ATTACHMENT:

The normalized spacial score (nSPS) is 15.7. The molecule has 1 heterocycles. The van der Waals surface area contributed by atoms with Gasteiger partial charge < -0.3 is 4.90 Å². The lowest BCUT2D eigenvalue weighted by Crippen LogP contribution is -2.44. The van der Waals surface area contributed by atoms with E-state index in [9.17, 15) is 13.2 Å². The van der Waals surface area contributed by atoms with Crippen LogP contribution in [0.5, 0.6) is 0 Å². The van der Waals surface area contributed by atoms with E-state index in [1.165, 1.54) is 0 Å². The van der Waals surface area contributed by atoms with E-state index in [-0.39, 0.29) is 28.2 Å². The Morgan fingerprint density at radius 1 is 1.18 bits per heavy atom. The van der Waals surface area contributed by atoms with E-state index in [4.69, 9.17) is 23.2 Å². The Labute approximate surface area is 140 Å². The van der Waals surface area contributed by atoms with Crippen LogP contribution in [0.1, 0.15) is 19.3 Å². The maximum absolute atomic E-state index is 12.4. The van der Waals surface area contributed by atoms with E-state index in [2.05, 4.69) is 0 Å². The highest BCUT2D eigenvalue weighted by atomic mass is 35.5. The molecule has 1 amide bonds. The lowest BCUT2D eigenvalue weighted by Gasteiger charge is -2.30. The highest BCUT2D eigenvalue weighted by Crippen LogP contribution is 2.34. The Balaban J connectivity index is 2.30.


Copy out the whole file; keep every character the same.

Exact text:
The normalized spacial score (nSPS) is 15.7. The molecule has 1 heterocycles. The van der Waals surface area contributed by atoms with Gasteiger partial charge < -0.3 is 4.90 Å². The lowest BCUT2D eigenvalue weighted by Crippen LogP contribution is -2.44. The van der Waals surface area contributed by atoms with E-state index in [9.17, 15) is 13.2 Å². The van der Waals surface area contributed by atoms with Crippen LogP contribution in [0.5, 0.6) is 0 Å². The van der Waals surface area contributed by atoms with E-state index in [1.165, 1.54) is 0 Å². The van der Waals surface area contributed by atoms with E-state index in [-0.39, 0.29) is 28.2 Å². The Morgan fingerprint density at radius 1 is 1.18 bits per heavy atom. The van der Waals surface area contributed by atoms with E-state index in [4.69, 9.17) is 23.2 Å². The Labute approximate surface area is 140 Å². The van der Waals surface area contributed by atoms with Crippen LogP contribution in [0.1, 0.15) is 19.3 Å². The maximum absolute atomic E-state index is 12.4. The van der Waals surface area contributed by atoms with E-state index in [2.05, 4.69) is 0 Å². The highest BCUT2D eigenvalue weighted by atomic mass is 35.5. The molecule has 1 amide bonds. The lowest BCUT2D eigenvalue weighted by Gasteiger charge is -2.30. The highest BCUT2D eigenvalue weighted by Crippen LogP contribution is 2.34. The Balaban J connectivity index is 2.30.